Behind the scenes: the Cal Poly arboretum

After a chaotic first story that involved a last-minute topic change and a narrow window to get video and pictures, our group Kelly Martinez, Christian Laubacher, Tabata Gordillo and me (Jay Serrano — hi, nice to meet you) decided to cover the Leaning Pine Arboretum on the Cal Poly campus because we could take our time on the project and we knew the plants would make for a great visual element.

We were not the first people to cover the arboretum, so to make our project stand out we wanted to make the multi-media aspects stand out as much as the writing, since no video stories had been done up there in a long time.

The story, like almost any story, started with a conversation between us, the reporters, and our editor, Rachel Marquardt, in an attempt to find what makes the story interesting or important now. During that meeting, Rachel mentioned that there were rumors that the arboretum might be moved to make way for a new building, so step one was to look at that angle.

But A couple quick emails to Cal Poly’s press office later, we learned that one early plan did have the arboretum being moved, but that plan had been abandoned several drafts ago. So, what do you do when you don’t have a news story anymore? Focus on the people while telling the story, and get great photos of the flora.

A landscape photo of some of the different trees in the Mediterranean section of the arboretum

“I loved being able to capture this story visually,” Christian said. “The Arboretum is such a beautiful gem on Cal Poly’s campus – which made my job a lot easier than it should’ve been.”

With the prep-work out of the way, we got to the best part of the project, taking the short hike up to the arboretum and hanging out in that secluded pocket of nature while talking to the people who work and hang out there.

Walking into the arboretum for the first time and feeling like you are on campus one second and miles off campus the next is a surreal experience. For Tabata, getting to experience that transition was one of the most memorable parts of the project.

“I was just amazed,” Tabata said. “I didn’t know we had that. It was almost like we weren’t on campus, so it was really nice and peaceful.”

Our go to guy for information about the arboretum was Arboretum Director Chris Wassenberg, a Cal Poly alum who spent a good amount of time in the arboretum when he was a student and still enjoys escaping up there because it reminds him of the time he spends in the Sierras.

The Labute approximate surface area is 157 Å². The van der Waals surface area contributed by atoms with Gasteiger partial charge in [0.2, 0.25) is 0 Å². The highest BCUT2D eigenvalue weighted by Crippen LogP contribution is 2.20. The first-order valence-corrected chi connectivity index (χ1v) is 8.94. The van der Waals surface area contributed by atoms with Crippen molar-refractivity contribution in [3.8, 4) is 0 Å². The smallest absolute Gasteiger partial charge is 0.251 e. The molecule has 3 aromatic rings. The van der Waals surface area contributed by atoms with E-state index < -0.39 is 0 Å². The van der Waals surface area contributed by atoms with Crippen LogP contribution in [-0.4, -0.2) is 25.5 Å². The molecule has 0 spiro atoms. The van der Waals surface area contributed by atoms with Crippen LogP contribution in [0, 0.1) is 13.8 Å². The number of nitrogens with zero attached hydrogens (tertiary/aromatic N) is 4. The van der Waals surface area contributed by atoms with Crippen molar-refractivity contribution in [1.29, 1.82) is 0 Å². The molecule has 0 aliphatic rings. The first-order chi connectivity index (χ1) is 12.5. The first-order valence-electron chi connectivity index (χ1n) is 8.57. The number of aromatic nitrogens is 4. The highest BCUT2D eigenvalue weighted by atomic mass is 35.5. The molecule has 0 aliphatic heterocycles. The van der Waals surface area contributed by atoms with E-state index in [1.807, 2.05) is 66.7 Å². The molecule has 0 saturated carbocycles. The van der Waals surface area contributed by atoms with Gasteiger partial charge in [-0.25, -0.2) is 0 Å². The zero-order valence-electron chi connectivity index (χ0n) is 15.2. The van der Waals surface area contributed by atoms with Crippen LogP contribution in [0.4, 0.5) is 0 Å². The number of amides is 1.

A candid shot of Chris (left) talking with Tabata and I (on the right) about what makes the arboretum special

“When you sit on that deck with the breeze blowing, the wind blows through the pines and your brain will immediately take you to summer camp or whatever it was,” Chris said.

It was fun hearing Chris compare it to being in the Sierras (one of my favorite places in the world) because when I first walked into the arboretum, everything felt very familiar, but I couldn’t quite place it. But the minute he made the comparison it clicked and I realized that I felt like I was back in the places I camp at in the Sierras.

Another interesting part of the arboretum Chris told us about was that the whole area is essentially one large senior project that keeps getting added to every year. During the video, Chris mentioned some of these sites, so Kelly got to hunt them down to put them into the video.

Sharon Cho, sophomore, art and design, and Phoebe Lam, junior, history, sit on a deck that was installed as part of a senior project in the ’90s

“I liked getting to explore the arboretum in depth and all the cool sites I got to shoot,” Kelly said. “But the most difficult part was figuring out the angles to shoot everything.”

With the interviews completed, the film and photos shot and copious notes about the plants taken, it was time to leave and assemble everything for the written and video stories. For me, having to force myself to leave was the most difficult part.